Two Graphic Novels from Tom King

Supergirl and a troubled man

I dug the Supergirl collection, Supergirl: Woman of Tomorrow (2022), written by Tom King and drawn by the Brazilian illustrator Bilquis Evely (suggesting a combination of P. Craig Russell, Kevin O’Neill, and Richard Sala). As a longtime reader of King’s, I was relieved it managed to not fall back on a combination of PTSD and faulty memory. It also had some welcome humor. It pairs Krypton’s most famous daughter with a young girl fueled by revenge for her father’s death. They travel the universe together for different reasons: similar goal, different aims.

We learn a bit about Supergirl along the way, in particular about her power of hearing. I’m always up for someone who’s willing to rewrite the overstated idea that there’s no sound in space. King does it well.

As to why there’s a schooner in space — just read the book.

. . .

I continued my Tom King–athon during my unfortunate if brief (27-hour) Facebook limbo. Facebook had, in its all-thumbs manner, temporarily (and in error) deemed me a troublemaker, so I read a graphic novel about one of comics’ most troubled troublemakers: Rorschach (2021). It’s pretty darn good. 

Having not read any of the other post-Moore Watchmen stuff (I’ve been fairly wary), I don’t know how much of the rest of that material aligns with the TV show, but I dug the touches, like the race history material about the untended graveyard. I was surprised by the role a certain Batman storyteller plays in it, that’s for sure (The Dark Fife Returns, indeed). I took the main bad guy to be a kind of Steve Ditko figure, though perhaps someone else was the intended model. Fascinating how inside-baseball comics have gotten — this book is so knee-deep in self-referentiality, it feels like it limited its audience to a degree, but maybe those characters are fine even without the background knowledge. I loved how pirates are the big-screen superheroes in that world, which is especially funny since Marvel’s having a lot more success than DC is in that regard. The pirate stuff also feels like it changes the context of the meta-comic in the original Watchmen, because it makes pirates feel more mainstream, less retro, but maybe I’m just misremembering the original (and maybe this is a theme in some of the other “expanded Watchmen” material).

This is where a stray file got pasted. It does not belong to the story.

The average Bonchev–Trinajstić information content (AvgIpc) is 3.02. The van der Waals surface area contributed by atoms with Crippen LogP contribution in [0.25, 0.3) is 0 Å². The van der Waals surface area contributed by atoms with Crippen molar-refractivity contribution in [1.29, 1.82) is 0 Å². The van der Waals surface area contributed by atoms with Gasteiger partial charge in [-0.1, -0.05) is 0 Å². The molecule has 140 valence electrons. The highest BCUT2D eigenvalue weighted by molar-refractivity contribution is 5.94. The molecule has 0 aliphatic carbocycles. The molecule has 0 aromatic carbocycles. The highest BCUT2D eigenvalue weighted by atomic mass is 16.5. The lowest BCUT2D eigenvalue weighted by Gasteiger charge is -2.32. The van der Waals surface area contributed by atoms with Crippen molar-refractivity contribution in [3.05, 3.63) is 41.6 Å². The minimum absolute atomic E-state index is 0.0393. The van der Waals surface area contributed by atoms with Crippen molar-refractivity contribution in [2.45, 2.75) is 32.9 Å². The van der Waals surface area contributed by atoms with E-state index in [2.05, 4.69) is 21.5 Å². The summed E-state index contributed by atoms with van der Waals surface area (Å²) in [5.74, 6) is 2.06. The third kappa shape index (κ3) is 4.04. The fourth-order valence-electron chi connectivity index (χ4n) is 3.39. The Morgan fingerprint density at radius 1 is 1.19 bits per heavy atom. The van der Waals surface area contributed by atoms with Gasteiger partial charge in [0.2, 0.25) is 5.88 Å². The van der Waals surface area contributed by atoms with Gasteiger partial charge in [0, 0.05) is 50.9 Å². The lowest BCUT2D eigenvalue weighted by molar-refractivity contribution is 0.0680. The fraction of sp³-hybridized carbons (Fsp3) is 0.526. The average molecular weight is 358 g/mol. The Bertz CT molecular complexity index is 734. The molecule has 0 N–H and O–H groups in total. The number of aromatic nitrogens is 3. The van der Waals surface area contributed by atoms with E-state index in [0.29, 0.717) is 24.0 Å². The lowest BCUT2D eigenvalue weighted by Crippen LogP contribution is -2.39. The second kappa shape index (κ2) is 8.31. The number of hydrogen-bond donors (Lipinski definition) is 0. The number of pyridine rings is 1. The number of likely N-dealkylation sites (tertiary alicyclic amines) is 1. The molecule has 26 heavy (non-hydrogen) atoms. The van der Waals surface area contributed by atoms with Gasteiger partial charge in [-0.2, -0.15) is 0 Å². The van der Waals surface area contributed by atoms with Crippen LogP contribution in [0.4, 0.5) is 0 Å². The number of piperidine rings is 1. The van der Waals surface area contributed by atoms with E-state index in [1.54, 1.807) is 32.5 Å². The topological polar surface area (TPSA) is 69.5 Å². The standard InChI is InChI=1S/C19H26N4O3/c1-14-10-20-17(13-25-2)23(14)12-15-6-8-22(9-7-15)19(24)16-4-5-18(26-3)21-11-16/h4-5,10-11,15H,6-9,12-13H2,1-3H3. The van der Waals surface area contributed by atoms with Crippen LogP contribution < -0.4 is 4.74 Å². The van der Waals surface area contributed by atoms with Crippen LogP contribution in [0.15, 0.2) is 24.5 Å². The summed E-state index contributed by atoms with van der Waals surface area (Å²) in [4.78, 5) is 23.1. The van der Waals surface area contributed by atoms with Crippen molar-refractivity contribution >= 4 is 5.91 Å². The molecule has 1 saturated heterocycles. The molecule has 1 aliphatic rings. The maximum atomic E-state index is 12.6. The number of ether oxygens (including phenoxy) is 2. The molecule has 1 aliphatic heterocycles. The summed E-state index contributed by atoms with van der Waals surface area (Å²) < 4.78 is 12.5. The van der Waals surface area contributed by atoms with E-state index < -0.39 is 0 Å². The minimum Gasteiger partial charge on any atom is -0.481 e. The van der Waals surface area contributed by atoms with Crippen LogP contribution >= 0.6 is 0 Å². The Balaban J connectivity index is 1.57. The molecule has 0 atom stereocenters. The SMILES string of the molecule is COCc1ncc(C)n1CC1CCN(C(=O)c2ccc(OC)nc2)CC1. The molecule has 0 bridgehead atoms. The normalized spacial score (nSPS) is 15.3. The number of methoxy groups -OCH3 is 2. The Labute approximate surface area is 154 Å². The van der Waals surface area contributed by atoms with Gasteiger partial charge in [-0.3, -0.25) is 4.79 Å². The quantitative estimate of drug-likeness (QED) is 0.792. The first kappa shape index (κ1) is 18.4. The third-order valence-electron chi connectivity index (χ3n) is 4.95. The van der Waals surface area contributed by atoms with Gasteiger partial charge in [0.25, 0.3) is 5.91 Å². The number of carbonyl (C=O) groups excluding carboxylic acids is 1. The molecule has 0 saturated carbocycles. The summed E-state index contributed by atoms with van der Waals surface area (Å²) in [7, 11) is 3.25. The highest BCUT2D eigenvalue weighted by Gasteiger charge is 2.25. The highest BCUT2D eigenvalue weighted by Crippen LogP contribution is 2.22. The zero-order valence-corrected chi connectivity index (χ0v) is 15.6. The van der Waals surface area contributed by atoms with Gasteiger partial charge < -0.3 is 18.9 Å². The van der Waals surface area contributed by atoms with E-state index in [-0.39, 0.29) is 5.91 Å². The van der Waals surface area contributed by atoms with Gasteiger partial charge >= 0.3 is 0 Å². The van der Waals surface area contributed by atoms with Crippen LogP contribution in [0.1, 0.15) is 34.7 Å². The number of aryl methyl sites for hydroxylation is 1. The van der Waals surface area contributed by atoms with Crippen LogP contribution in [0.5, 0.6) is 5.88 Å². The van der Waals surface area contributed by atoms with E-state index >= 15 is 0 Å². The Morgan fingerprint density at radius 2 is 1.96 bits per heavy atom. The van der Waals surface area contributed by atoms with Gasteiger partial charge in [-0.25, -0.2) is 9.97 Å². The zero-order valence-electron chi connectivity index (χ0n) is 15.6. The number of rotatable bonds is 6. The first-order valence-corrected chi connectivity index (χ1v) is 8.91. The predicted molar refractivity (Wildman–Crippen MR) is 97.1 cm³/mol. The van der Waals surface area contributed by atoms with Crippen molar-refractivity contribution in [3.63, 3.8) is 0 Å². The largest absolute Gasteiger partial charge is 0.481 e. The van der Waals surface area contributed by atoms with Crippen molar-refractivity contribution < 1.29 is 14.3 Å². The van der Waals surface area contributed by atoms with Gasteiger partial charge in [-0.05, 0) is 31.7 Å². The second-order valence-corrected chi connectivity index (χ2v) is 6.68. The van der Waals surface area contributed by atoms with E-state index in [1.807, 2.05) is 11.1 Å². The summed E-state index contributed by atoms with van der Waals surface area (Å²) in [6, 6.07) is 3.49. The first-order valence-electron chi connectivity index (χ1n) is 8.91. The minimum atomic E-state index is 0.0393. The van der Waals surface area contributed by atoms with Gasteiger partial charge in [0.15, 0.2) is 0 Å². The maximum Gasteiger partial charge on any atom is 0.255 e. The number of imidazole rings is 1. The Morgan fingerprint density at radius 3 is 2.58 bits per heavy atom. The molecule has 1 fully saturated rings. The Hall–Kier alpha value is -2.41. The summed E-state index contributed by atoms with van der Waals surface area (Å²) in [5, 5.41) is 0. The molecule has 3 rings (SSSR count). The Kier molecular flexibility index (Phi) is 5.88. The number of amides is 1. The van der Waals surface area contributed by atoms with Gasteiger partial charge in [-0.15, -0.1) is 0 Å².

King does what he does well. He mixes up past and present so you don’t often know where you are until you’ve been there a while. The color-coding of time periods drifts into confusion, first on the audience’s part, then on that of the characters themselves. King also works so well with parallel structure, in particular when the three visitors to the ranch are telling their individual stories simultaneously yet separately. That was super duper. (His artist collaborator, Jorge Fornés, is totally up to the task.)

For better or worse, I saw the ending coming from quite a distance. Maybe that just makes this a tragedy. It’s not giving anything away to note that one character’s “hm” was paired with another’s telltale “hurm” several times too often for any actual surprise to have been intended. As a result, the end felt oddly certain whereas the rest of the book was enjoyably unfixed. And of course I greatly appreciated all the stuff about voices secreted in the silences of audio tape.

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